Friday the 8 November 2013 will be memorable for any number of people for the chaos on the tube. For me, it was the eve of my birthday and I had booked to attend a talk at the Victoria & Albert Museum that was part of their Club to Catwalk exhibition. The line up was Caryn Franklin, Toyah Willcox and Karen Binns. They complimented each other perfectly, bringing their thoughts, ideas and experiences to a discussion on women who developed, fused and influenced fashion and music in 1980s London.
Caryn Franklin MBE is former Fashion Editor and Co-Editor of i-D Magazine. I immediately remembered her from The Clothes Show. In the Evening Standard Lifestyle Magazine (Print edition: 5 July 2013 ) Caryn writes:
‘There was never any talk of celebrity or success, only credibility and who had it. The style magazines i-D, The Face and Blitz were a triumvirate of street and music fanzines aimed at those with aspirations, attitudes and pretensions to creative grandeur. i-D is still headed by Terry Jones, who gave me my very first job. He put Madonna on the cover before anyone knew who she was. Channel 4’s Swank and Network 7, both programmes I worked on, were appetisers to the BBC’s The Clothes Show. I joined in 1986 with Jeff Banks and Selina Scott, and we covered everything from street style to John Galliano’s earliest work. The Clothes Show reached 157 million homes worldwide for 12 years. And with only four TV channels in the UK, at 5pm on Sunday it was rugby or us.’
‘In a career spanning thirty years Toyah has had thirteen top 40 singles, recorded twenty albums, written two books, appeared in over forty stage plays, made ten feature films and presented such diverse television programmes as The Good Sex Guide Late, Watchdog and Songs Of Praise. Toyah’s influences for her costumes were the Masai, Kabuki and the Mexican day of the dead amongst others. Clothing was like an armour, protective.’ (quote from www.toyahwillcox.com).
Karen is from Brooklyn and has worked as a fashion stylist in the pop and fashion industry. She has styled Tori Amos for 20 years. She is also editor and publisher at WHAT MAGAZINE. Karen described how things were in the 80s:
‘There was no internet or social media. The clubs were the place to see and be seen. You would use clothes to read each other. There were no courses for stylists. Fashion courses were aimed at those wishing to be designers. You proved your worth using your own personal style and your ability to get attention for the right reason at the right time.There was no copying, individuality ruled – if you saw it on someone else, you got rid of it fast.’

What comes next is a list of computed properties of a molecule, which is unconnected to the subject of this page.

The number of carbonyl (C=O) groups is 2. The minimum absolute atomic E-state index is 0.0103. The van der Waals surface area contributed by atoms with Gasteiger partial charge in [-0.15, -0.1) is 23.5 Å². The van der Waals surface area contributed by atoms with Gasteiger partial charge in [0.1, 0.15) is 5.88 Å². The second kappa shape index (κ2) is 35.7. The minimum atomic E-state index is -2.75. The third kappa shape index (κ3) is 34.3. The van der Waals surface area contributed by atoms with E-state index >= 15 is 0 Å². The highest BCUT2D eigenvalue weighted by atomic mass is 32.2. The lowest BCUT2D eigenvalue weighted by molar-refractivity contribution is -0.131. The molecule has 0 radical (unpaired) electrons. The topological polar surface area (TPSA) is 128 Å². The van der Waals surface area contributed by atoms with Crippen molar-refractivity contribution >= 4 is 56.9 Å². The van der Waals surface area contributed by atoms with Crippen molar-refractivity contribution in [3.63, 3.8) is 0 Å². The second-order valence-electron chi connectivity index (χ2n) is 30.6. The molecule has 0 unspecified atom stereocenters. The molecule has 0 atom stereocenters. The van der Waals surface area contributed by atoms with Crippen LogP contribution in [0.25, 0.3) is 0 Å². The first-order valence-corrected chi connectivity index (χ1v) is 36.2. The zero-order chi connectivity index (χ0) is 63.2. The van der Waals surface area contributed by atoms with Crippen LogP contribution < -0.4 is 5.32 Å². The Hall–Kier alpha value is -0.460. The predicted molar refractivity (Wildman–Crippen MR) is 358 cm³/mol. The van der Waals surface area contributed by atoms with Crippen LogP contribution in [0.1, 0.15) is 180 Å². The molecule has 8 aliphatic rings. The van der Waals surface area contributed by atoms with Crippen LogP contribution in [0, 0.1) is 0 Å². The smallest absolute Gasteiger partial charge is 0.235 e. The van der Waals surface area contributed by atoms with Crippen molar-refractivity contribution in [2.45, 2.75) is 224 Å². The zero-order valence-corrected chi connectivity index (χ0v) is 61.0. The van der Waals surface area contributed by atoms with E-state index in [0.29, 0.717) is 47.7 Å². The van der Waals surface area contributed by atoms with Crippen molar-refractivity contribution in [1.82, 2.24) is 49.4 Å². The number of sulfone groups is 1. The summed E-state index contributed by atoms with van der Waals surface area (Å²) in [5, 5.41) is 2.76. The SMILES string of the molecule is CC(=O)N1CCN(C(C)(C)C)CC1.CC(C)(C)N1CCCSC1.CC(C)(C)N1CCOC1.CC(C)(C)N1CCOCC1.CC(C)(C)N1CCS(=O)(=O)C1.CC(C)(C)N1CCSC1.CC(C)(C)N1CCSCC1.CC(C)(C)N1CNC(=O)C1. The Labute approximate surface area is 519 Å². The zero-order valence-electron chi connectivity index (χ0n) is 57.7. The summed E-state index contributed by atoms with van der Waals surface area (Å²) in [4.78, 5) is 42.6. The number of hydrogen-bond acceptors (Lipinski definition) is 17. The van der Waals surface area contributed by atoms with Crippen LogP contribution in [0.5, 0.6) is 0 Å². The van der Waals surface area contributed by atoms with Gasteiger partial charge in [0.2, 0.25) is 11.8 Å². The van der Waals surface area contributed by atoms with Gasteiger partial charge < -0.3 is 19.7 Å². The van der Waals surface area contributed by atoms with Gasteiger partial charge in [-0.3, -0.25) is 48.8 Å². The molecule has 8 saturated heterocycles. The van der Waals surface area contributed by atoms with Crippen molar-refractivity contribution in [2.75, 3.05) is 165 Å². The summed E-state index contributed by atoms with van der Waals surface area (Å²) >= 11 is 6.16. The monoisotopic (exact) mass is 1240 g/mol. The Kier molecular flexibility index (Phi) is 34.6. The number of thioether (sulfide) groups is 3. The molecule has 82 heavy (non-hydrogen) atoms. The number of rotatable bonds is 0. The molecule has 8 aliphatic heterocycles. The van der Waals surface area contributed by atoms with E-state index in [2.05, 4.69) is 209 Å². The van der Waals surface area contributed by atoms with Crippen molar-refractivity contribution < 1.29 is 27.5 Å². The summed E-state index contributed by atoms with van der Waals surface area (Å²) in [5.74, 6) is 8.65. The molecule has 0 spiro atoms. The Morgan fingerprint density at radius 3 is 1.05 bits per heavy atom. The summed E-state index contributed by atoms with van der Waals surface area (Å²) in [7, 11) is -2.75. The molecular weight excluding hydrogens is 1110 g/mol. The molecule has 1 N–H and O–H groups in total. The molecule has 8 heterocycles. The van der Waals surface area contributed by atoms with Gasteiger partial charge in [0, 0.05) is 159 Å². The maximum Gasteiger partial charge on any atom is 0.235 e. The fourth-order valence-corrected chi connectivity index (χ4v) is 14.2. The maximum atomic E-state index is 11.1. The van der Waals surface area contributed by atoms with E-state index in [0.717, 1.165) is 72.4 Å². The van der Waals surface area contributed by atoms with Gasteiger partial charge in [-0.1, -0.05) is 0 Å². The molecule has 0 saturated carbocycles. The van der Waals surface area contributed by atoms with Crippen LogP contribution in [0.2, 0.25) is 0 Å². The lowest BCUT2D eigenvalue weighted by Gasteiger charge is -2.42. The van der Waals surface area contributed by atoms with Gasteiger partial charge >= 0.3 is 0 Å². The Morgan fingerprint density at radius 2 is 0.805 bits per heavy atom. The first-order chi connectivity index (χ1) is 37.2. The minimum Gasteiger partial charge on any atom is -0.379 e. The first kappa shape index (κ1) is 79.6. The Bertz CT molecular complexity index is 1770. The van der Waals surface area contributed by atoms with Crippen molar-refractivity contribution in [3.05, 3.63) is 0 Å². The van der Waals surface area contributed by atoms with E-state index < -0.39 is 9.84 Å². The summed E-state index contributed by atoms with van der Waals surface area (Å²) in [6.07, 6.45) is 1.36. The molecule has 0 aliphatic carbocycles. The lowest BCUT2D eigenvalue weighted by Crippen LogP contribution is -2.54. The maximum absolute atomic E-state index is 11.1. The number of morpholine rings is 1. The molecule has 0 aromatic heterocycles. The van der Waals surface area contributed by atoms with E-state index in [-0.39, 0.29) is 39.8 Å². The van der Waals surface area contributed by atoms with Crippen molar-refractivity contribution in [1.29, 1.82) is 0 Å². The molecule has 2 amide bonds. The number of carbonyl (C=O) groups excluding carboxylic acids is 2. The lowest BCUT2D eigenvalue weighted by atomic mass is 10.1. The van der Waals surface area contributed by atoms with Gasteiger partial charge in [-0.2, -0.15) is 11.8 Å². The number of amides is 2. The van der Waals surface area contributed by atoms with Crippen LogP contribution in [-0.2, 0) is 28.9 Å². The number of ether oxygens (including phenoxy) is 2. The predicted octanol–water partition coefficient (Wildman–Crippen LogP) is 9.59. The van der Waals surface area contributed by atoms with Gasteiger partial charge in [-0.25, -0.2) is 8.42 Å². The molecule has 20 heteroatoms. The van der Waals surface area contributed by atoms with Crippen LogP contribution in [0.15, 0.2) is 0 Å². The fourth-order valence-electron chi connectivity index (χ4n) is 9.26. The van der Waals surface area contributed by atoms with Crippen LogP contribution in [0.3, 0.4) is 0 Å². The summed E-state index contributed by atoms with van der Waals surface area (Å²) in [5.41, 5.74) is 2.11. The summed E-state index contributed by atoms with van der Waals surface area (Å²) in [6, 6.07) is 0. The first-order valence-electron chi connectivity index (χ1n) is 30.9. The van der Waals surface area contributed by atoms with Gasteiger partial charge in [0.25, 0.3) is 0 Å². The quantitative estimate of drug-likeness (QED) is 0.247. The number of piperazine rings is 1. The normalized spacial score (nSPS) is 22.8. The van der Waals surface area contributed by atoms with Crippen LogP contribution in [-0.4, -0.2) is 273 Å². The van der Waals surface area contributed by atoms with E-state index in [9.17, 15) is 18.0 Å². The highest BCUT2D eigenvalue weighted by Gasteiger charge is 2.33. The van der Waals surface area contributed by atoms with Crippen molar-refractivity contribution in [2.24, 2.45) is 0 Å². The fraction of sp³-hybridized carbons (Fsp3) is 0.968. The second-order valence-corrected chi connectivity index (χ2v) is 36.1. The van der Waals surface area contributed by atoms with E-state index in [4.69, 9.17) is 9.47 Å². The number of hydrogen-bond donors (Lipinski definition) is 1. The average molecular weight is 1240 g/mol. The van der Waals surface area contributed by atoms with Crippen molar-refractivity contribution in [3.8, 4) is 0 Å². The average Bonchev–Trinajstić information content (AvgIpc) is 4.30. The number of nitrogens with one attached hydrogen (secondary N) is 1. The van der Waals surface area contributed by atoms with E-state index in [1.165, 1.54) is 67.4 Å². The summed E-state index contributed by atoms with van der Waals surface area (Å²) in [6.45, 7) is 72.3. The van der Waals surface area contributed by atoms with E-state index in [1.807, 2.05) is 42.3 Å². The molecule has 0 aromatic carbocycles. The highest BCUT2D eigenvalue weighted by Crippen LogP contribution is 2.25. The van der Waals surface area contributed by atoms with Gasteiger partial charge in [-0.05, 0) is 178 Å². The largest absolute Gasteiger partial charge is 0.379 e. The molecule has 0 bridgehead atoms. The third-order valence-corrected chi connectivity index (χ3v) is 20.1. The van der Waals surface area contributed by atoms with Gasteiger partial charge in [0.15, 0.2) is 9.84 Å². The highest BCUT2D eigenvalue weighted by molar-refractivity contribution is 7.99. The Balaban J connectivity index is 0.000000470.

As soon as I got into work on the following Monday, I started my research. Chelsea Reference Library has the V&A book that accompanies the exhibition, From Club to Catwalk: 80s Fashion by Sonnet Standfill, V&A Publishing 2013.
This encapsulates the period with plenty of images – including a cover of i-D magazine:
From Club to Catwalk has a number of picture credits citing articles in Vogue and Harpers and Queen magazine.
What you see below are two pictures taken from a whole spread that appeared in the magazine. The costume collection at Chelsea Reference Library has Harpers and Queen and Vogue, so you can compare colour plates reproduced in the book with complete article as it appeared in the magazine, giving an added dimension to any research project! Below is a page from Club to Catwalk which helpfully gives the magazine title, month and year. In this case:
You can see here the full page spread that the book doesn’t give you – plus a chance to read the whole piece.
The trend for street style was reflected in Vogue’s Peacock Parade, featuring pictures of London’s punks and clubbers:
From Vogue September 1983:
‘Street fashion in London is in fine exhibitionist form. No capital in the world harbours such strange, eclectic, individual diversity of appearance. Apparel and appurtenance. Within this kerbside court. Fantasy selves pose and posture, defiance is by design and disguise is a mode of recognition.’
So if you want to refine your own personal aesthetic, why not give Chelsea Reference Library a try?
- Vogue from 1923 – current issue
- Queen from 1949 – 1970
- Harpers & Queen 1971 – current issue
- From Club to Catwalk: 80s Fashion by Sonnet Standfill, V&A Publishing 2013
- We Can Be Heroes: punks, poseurs, peacocks and people of a particular persuasion. London Clubland 1976-1984 by Graham smith and Chris Sullivan
- When We Were Young – Derek Ridgers: Club and Street Portraits 1978-1987 by Val Williams
- Fashion Now – i-D selects the Worlds 150 most important designers by Terry Jones
Join the library to gain access to Berg Fashion online.
by Debby Wale, Tri-borough Reference Librarian